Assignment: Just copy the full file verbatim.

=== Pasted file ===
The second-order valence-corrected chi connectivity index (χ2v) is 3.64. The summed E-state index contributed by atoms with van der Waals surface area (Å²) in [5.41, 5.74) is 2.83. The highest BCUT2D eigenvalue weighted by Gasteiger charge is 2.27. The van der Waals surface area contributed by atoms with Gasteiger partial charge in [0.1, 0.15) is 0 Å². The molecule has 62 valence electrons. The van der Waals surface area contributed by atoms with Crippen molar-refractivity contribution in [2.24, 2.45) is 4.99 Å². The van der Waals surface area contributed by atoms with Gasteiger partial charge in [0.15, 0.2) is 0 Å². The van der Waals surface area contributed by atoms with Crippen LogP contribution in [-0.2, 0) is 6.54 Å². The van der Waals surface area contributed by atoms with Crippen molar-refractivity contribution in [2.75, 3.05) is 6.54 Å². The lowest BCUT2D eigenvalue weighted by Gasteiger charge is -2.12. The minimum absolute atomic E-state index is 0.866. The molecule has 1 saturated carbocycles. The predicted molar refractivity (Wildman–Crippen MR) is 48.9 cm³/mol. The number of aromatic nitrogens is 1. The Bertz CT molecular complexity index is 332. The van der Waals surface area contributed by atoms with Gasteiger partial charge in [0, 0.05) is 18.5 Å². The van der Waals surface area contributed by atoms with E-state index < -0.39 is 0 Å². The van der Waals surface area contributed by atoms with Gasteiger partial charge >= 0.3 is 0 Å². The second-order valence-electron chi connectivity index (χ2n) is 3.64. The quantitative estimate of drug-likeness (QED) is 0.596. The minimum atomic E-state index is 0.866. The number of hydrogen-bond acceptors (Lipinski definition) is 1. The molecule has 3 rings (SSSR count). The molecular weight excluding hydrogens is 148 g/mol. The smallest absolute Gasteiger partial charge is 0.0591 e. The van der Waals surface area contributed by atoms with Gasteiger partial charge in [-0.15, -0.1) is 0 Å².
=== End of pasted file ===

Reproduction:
The second-order valence-corrected chi connectivity index (χ2v) is 3.64. The summed E-state index contributed by atoms with van der Waals surface area (Å²) in [5.41, 5.74) is 2.83. The highest BCUT2D eigenvalue weighted by Gasteiger charge is 2.27. The van der Waals surface area contributed by atoms with Gasteiger partial charge in [0.1, 0.15) is 0 Å². The molecule has 62 valence electrons. The van der Waals surface area contributed by atoms with Crippen molar-refractivity contribution in [2.24, 2.45) is 4.99 Å². The van der Waals surface area contributed by atoms with Gasteiger partial charge in [0.15, 0.2) is 0 Å². The van der Waals surface area contributed by atoms with Crippen LogP contribution in [-0.2, 0) is 6.54 Å². The van der Waals surface area contributed by atoms with Crippen molar-refractivity contribution in [2.75, 3.05) is 6.54 Å². The lowest BCUT2D eigenvalue weighted by Gasteiger charge is -2.12. The minimum absolute atomic E-state index is 0.866. The molecule has 1 saturated carbocycles. The predicted molar refractivity (Wildman–Crippen MR) is 48.9 cm³/mol. The number of aromatic nitrogens is 1. The Bertz CT molecular complexity index is 332. The van der Waals surface area contributed by atoms with Gasteiger partial charge in [0, 0.05) is 18.5 Å². The van der Waals surface area contributed by atoms with E-state index < -0.39 is 0 Å². The van der Waals surface area contributed by atoms with Gasteiger partial charge >= 0.3 is 0 Å². The second-order valence-electron chi connectivity index (χ2n) is 3.64. The quantitative estimate of drug-likeness (QED) is 0.596. The minimum atomic E-state index is 0.866. The number of hydrogen-bond acceptors (Lipinski definition) is 1. The molecule has 3 rings (SSSR count). The molecular weight excluding hydrogens is 148 g/mol. The smallest absolute Gasteiger partial charge is 0.0591 e. The van der Waals surface area contributed by atoms with Gasteiger partial charge in [-0.15, -0.1) is 0 Å².